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18th May 2015

Changing services, changing regulation

Changing services, changing regulationWe are entering a changing world of social care provision in Scotland. Some of the factors which are driving change at present are:

  • Increased personalisation of services through self-directed support
  • Progress on integration of health and social care
  • Increasing diversity of support and care
  • Greater focus on outcomes, beyond rigid categories of care provision.
  • Changes in inspection methods and revised standards

Having a greater say in support

Undoubtedly there are opportunities in the current situation. People can have a greater say in how their support is to be provided, and in the outcomes and goals of that support.

What works best in response to a person's needs can now be considered, beyond what was often a choice of residential care or home support. A person's chosen outcomes will increasingly be the focus, rather than where they 'fit in' to rigid service boundaries defined by regulators and commissioners.

Identifying the challenges

But there are challenges for service commissioning, for regulating, and for managing an increasingly diverse approach and range of opportunities.

A report last year by the Coalition of Care Providers in Scotland summarised a research survey into these challenges. The research was done under a Scottish Government funded program (Providers & Personalisation) which aims to facilitate the ongoing changes in how support and care is seen and provided.

Providers, managers and inspectors were consulted through focus groups and surveys. The researchers concluded that:

  • Major cultural and system changes are needed by support providers, and by the Care Inspectorate, the regulatory body.
  • The quality and flexibility of support is often affected by external factors, such as funding, commissioning contracts and potentially restrictive requirements.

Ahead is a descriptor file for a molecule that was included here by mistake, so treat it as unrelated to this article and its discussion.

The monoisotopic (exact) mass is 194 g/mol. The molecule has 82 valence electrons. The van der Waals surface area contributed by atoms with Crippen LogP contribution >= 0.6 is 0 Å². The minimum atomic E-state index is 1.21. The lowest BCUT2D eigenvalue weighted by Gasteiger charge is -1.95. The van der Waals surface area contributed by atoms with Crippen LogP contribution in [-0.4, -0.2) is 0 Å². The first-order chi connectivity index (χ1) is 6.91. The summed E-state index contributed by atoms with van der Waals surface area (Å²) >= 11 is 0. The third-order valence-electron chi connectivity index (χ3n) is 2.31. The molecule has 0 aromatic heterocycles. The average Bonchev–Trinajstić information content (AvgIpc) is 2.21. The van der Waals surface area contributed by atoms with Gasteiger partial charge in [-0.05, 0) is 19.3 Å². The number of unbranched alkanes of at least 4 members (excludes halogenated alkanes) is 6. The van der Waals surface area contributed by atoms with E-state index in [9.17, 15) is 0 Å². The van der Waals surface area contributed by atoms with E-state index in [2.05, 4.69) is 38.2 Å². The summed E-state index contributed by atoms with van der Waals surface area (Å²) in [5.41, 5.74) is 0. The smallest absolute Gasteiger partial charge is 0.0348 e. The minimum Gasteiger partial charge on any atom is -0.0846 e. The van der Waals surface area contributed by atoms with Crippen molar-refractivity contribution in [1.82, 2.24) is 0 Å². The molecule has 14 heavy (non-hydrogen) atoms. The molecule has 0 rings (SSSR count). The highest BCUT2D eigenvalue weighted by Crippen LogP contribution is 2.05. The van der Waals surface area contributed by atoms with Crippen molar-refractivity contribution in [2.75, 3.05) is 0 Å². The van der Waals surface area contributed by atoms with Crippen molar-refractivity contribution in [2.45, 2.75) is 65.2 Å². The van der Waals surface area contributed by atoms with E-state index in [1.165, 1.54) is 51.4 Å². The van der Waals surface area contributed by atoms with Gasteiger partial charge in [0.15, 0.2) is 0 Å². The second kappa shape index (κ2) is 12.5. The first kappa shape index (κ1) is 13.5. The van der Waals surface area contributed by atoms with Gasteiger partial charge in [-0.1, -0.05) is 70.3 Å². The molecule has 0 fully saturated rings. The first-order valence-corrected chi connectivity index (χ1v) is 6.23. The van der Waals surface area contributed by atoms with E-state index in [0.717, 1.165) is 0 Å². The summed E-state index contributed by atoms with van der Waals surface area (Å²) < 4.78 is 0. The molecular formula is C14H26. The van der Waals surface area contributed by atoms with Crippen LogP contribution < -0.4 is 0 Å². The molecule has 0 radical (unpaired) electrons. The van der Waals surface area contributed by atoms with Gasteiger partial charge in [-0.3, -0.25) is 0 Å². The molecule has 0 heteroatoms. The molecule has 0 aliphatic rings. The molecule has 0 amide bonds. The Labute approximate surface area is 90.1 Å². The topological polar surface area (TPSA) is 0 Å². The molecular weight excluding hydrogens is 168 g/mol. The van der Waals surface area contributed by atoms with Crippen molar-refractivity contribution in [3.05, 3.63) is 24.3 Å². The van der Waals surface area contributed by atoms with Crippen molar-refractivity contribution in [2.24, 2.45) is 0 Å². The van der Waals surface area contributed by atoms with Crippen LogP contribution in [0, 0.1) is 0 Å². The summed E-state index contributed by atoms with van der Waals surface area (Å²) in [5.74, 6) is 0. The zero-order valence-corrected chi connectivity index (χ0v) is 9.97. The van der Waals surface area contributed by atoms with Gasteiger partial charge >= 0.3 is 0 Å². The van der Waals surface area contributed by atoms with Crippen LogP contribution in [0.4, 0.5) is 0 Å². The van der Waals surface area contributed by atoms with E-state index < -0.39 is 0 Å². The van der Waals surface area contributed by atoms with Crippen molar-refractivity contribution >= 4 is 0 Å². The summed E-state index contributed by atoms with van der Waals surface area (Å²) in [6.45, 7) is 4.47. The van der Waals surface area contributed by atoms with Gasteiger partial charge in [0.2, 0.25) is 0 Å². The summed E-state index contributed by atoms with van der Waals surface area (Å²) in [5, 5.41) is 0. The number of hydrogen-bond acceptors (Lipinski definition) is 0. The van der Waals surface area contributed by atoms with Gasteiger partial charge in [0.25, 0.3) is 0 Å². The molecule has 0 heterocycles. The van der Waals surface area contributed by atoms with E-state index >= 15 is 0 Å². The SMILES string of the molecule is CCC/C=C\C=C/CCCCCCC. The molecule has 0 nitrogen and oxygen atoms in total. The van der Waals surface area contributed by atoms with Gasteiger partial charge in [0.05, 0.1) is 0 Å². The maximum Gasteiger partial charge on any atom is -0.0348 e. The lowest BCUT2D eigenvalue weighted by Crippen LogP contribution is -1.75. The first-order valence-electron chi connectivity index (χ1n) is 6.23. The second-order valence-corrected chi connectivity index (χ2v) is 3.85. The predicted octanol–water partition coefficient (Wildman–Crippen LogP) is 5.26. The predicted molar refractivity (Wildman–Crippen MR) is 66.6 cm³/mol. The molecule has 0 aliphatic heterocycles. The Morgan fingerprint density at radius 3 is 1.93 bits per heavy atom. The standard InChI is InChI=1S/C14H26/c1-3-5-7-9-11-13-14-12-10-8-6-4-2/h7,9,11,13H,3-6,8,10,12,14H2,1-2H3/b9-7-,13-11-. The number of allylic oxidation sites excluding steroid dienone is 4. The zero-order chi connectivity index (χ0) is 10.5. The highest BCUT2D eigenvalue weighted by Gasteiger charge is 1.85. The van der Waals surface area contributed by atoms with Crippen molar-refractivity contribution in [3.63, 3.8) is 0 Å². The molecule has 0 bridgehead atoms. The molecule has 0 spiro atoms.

• Personal budgets are often spent partly on private, unregulated services which can pose dilemmas for funders, as well as the regulator.
  • The measurement of quality in terms of outcomes for the individual, rather than the previously fixed National Care Standards, poses problems for providers as well as inspectors.

Transforming lives for the better

I have met and spoken with people for whom self-directed support has transformed their lives for the better. Their choices and participation in society have vastly widened, from a previous support regime which was dictated by the provider rather than the user. Providers and regulators face changes to their systems and operations, and in an ongoing culture of change and economic uncertainty there are many anxieties.

Nevertheless there are exciting opportunities: the coming few years hold out great promise for improvement in the lives of people in need of care and support.

*All information is correct at the time of publishing. Use of this material is subject to your acceptance of our terms and conditions.

Tony Clarke

Scottish Care Inspectorate Specialist

Tony began care work as a care assistant in care of the elderly here in Scotland in the 1970s. He very much enjoyed promoting activities, interests and good basic care. After a gap to gain a social work qualification, he worked in management of care services, latterly as a peripatetic manager which gave him experience of a wide range of services.

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